I have had a long-standing raid1 array with two member disks that was degraded when the power connector to one of the raid1 disks was accidentally disconnected while the system was powered off and subsequently rebooted. On boot, the INTEL Rapid Storage Tech bios reported that the disconnected drive was removed from the raid array. The system is running a 5.4 linux kernel. The array was originally created in 2011 with two identical 2Tb western digital disks. The raid array was constructed from whole disks, sda and sdb, each with 3 identical primary and one extended ext partitions. To emphasize, the partitions are ext, not raid identified partitions. The original disk installed as sdb failed years ago and was replaced by a similar sized, but not identical Seagate drive. The raid mirror array was automatically reconstructed when that drive was installed years ago and functioned properly until this problem arose.

Using operating system tools (mdadm, /proc data), sdb is now reportedly removed from the raid array, although physically present and defect free according to a smartools test.

**proc/mdstat shows two raid arrays, although only one is in use:

Personalities : [raid1] [linear] [multipath] [raid0] [raid6] [raid5] [raid4] [raid10] 
md126 : active raid1 sda[0]
      1953511424 blocks super external:/md127/0 [2/1] [U_]
md127 : inactive sda[1](S) sdb[0](S)
      6320 blocks super external:imsm
unused devices: none

Attempts to re-add sdb back to /dev/md126 fail as follows:

mdadm /dev/md126 --re-add /dev/sdb
mdadm: Cannot add disks to a 'member' array, perform this operation on the parent container

From what I have gathered, the parent container is /dev/md127 or /dev/md/imsm0 (linked to each other), but attempts to re-add the device to the parent container also fail.

mdadm /dev/md127 --re-add /dev/sdb
mdadm: Cannot open /dev/sdb: Device or resource busy

Currently /dev/md126p5 is mounted as /home on the system. According to the system, md126 is contained within md127. How this architecture was established is unclear to me, as is its necessity, which seems unnecessarily complex. My understanding of raid arrays was and is weak and I never intentionally created this structure. As I recall, the array was originally referenced as /dev/md0 prior to the real disk drive failure years ago.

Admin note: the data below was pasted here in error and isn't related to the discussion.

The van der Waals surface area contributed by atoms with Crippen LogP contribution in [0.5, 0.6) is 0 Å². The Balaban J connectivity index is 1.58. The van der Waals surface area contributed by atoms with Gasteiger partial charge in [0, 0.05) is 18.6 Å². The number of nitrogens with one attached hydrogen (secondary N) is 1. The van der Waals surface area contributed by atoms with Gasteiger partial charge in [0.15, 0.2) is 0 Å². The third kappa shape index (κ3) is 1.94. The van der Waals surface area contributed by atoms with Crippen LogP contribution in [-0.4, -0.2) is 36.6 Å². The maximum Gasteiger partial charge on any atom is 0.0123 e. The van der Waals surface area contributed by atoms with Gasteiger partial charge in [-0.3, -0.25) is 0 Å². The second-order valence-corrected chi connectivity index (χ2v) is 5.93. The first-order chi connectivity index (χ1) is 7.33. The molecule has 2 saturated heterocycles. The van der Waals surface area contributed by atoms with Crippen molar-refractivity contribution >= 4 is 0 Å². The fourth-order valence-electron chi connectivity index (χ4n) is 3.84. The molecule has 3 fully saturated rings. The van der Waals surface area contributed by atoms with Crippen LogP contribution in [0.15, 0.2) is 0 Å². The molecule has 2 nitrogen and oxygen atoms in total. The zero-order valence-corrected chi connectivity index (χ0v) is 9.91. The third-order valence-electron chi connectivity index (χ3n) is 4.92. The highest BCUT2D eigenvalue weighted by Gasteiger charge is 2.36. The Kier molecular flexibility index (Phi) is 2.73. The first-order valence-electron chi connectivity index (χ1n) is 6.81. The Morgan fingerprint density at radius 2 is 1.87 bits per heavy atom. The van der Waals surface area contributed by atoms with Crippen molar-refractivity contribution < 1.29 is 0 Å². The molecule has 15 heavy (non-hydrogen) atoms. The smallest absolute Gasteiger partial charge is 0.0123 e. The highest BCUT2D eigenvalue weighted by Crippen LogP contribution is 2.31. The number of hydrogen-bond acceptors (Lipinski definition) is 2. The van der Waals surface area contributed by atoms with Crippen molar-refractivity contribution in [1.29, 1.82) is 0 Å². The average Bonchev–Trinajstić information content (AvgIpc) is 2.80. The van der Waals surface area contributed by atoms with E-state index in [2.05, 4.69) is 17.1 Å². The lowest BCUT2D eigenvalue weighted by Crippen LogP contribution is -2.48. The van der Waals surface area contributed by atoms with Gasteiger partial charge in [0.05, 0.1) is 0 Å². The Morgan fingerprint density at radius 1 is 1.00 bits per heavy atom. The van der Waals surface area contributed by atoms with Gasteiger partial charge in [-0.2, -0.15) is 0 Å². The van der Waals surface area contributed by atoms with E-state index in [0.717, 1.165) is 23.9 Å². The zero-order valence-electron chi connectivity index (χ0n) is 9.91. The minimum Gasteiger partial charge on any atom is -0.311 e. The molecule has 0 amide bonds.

If all else fails, I have a full backup of the data, but it seems to me that this problem should be easily solved with the proper sequence of mdadm commands. The operating system/ functioning boot data are not on this raid array. However, when originally constructed, redundant boot data was placed on partitions /dev/sda1 and /dev/sdb1 (/dev/md126p1) for possible emergency use, but the system boots from /dev/sdc1, not a raid member. Can I stop /dev/md127 which is inactive even though it seems to contain /dev/md126? Do I then mark /dev/sdb as failed then re-add it in /dev/md126?
If I understand correctly, md127 contains inactive "spares" that are physically the same drives as assembled in md126.

Thanks for your help.

1 Answer 1


EXECUTIVE SUMMARY: The Intel Option ROM, NOT mdadm, was used to restore the raid1 array.

Ultimately, I was not able to use mdadm to fix this problem. I tried many solutions suggested for raid1 repair found elsewhere. These included stopping all arrays, failing the device which I knew to have been removed from the array, then attempting to re-add it. I also attempted to shrink the raid1 array down to a single disk, hoping I could then grow it by adding the removed disk. Shrinking the array was not possible. After making sure my data backup was complete, I rebooted the system and during the boot process entered the Intel option rom configuration routine. I deleted the removed member disk from the raid1 array. The option rom then prompted me to add a disk back to the array and I selected the drive that I had just deleted from the array. The option rom then indicated that they array rebuild had been started and that it would be continued under operating system control. The rebuild is currently proceeding and the contents of /proc/mdstat are currently as follows:

Personalities : [raid1] [linear] [multipath] [raid0] [raid6] [raid5] [raid4] [raid10]
md126 : active raid1 sda[1] sdb[0]
1953511424 blocks super external:/md127/0 [2/1] [U_]
[====>................]  recovery = 21.2% (415849728/1953511424) finish=271.3min speed=94440K/sec

md127 : inactive sda1 sdb0 6320 blocks super external:imsm

unused devices:

mdadm -Q -D --detail /dev/md126 /dev/md126: Container : /dev/md/imsm0, member 0 Raid Level : raid1 Array Size : 1953511424 (1863.01 GiB 2000.40 GB) Used Dev Size : 1953511424 (1863.01 GiB 2000.40 GB) Raid Devices : 2 Total Devices : 2

         State : active, degraded, recovering 
Active Devices : 1

Working Devices : 2 Failed Devices : 0 Spare Devices : 1

Consistency Policy : resync

Rebuild Status : 21% complete UUID : e45fff5d:bd2a6b2a:ad2ac1da:3192f320 Number Major Minor RaidDevice State 1 8 0 0 active sync /dev/sda 0 8 16 1 spare rebuilding /dev/sdb

You must log in to answer this question.

Not the answer you're looking for? Browse other questions tagged .